Better Wyoming conducted a series of interviews on important state issues throughout 2016. Below is an interview with Rep. Jim Allen (House District 33).
Note: Due to the difficulty of getting Rep. Allen to agree to an in-person interview or one over the phone during the budget session that began in February, in a last-ditch effort to get any response at all we allowed him to write what turned out to be very brief answers to our six questions. Further information on the issue at hand is contained in the comments in parentheses following what he wrote.
Do you support or oppose efforts to have the federal government transfer public lands to state management? If so, would you like to see ownership of the land also be given to the state? Can state afford the costs of managing more public lands?
It will depend on how a bill is constructed. Lands and access would need to remain open to the public. If Wyoming also got mineral rights, we could easily pay for management costs.
(Last year Allen voted in favor of a bill to fund a $75,000 study on the potential impact of transferring management of federal public lands to the State of Wyoming.)
Should Wyoming expand Medicaid to include 20,000 people who now don’t qualify for Medicaid or Obamacare subsidies? If not, what do you say to people who believe Wyoming should take the federal funds? Do you think the federal government will renege on its promise to keep paying at least 90 percent of the cost of Medicaid expansion?
It is dead this session (2016) because the Joint Appropriations Committee failed to pass it. In the meantime, we were able to secure an 1115 Medicaid waiver for the tribes. As wards of the federal government under treaties, the Indian health service provides health care but is only funded at 41 percent, thus the need for 1115 waiver. My district is primarily the reservation.
(Allen supported the measure because the Indian Health Service is only funded at 41 percent of the need. For Allen, that means the federal government, which promised to provide certain services to the Tribes in exchange for land, is not meeting its treaty obligations. “It disappoints me that the federal government doesn’t hold up its end of the deal sometimes,” he said after the bill passed last year. “I’m one of those guys that thinks if you make a deal, you better stick to it.”)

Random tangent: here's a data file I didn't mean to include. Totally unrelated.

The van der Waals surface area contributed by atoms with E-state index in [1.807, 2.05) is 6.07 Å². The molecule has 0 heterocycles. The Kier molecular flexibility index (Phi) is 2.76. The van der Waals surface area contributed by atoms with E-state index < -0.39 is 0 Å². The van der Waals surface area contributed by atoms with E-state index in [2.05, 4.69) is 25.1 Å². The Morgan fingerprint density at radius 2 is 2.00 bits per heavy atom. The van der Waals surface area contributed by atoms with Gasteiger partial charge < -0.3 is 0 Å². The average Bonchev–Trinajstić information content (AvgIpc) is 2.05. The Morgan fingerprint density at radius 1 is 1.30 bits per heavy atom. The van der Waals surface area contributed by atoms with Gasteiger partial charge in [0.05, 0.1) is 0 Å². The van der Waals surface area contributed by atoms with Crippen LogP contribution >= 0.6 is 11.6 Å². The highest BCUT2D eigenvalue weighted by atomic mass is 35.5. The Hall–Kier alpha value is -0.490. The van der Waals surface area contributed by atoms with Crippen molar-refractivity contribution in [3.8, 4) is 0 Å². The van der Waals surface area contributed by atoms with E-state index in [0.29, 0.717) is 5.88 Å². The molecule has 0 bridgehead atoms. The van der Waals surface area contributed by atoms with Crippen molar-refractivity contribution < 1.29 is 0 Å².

(During his 2014 campaign for HD 33, Allen was an unequivocal opponent of Medicaid expansion. “We have a constitutional duty to balance the budget,” he said. “Every time we expand the budget to add another program, especially one that is so costly, then we’ve got to keep in the back of our minds how on earth are we going to pay for it.” But in 2015 Allen was only one of five Fremont County legislators who voted in favor of a proposed compromise budget amendment in 2015 that would have provided for four years of Medicaid expansion.)
Do you believe there is a gender wage gap? If not, how do you account for figures that show women make about 70 cents per dollar a man makes in Wyoming? Is there anything the Legislature can do to narrow the gender wage gap?
I pay equal wages and think the free market is a better guarantor for competitive wages as markets evolve. Laws can only be changed once a year or every biennium, which might be too late.
Should Wyoming increase the state’s minimum wage from $5.15 to the federal $7.25 per hour or a higher level? If so, what amount should it be increased to? Do you favor any increase in the minimum tipped wage, which is now $2.13 per hour?
See above. I think merit-based systems increases wages.
(During his 2014 campaign Allen said he doesn’t support any minimum wage hike. “There’s a labor shortage in this state. There’s a very low unemployment rate, so businesses have to compete through higher wages to attract good employees,” Allen said. “So I really think [an increase] just doesn’t matter. There’s a lot of good paying jobs out there and there’s a lot of competition among employers for good employees.”)
Do you think the laws now on the book cover everything the state should do to protect victims of domestic violence? If not, what other laws should Wyoming consider?
We are looking at that.
Would you favor an increase in funding for substance abuse or mental health programs in Wyoming?
Maybe, depends on the program efficiency.